COPD drugs linked to urinary problems in men, study finds

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A specific class of drugs used to treat chronic obstructive pulmonary disease may result in urinary problems for patients, new research finds.

The medications are in a drug class called inhaled anticholinergics. That includes treatments such as Spiriva (tiotropium), Atrovent (ipratropium bromide) and Combivent (ipratropium combined with albuterol).

Canadian researchers analyzed the medical records of 565,000 COPD patients aged 66 and older. Of these patients, 9,432 men and 1,806 women developed an inability to pass urine. Among male patients who were taking inhaled anticholinergics, the odds of developing the urinary condition were about 40% higher in those who'd been using the drugs for four weeks or less. They were 80% higher among those with enlarged prostate glands.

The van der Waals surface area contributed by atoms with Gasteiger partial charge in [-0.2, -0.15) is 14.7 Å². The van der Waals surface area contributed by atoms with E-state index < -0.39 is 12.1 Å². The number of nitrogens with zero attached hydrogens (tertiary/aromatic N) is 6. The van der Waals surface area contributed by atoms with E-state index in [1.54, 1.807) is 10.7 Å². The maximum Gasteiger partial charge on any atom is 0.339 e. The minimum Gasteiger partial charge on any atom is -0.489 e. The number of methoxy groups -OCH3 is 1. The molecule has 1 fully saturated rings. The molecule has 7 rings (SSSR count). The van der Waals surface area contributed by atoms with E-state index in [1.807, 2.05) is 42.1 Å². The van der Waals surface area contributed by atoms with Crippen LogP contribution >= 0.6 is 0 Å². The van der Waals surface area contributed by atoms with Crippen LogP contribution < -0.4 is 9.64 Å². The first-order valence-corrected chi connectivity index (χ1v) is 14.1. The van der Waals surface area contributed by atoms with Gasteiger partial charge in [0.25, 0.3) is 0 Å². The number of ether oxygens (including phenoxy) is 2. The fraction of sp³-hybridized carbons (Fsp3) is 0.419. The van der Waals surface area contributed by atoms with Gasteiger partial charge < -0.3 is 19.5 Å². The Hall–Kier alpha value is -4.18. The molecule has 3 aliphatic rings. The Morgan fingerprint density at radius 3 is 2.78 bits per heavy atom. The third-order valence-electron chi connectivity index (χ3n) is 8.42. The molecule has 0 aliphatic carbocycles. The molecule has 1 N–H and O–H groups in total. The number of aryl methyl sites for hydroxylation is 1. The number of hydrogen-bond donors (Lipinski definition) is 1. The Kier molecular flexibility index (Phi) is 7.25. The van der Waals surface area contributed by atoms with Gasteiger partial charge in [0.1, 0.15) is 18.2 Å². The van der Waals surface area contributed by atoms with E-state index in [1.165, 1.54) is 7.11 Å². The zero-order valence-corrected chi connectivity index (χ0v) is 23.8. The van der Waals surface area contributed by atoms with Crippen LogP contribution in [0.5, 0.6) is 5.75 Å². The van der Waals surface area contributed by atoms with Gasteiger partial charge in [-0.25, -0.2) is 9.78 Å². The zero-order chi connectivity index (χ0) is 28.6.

"Physicians should highlight for patients the possible connection between urinary symptoms and inhaled respiratory medication use to ensure that changes in urinary flow (i.e., incomplete voiding, urinary incontinence and decreased urinary flow) are reported to the physician," the authors wrote.

The study was published Monday's issue of the Archives of Internal Medicine. The study was conducted at St. Michael's Hospital in Toronto.

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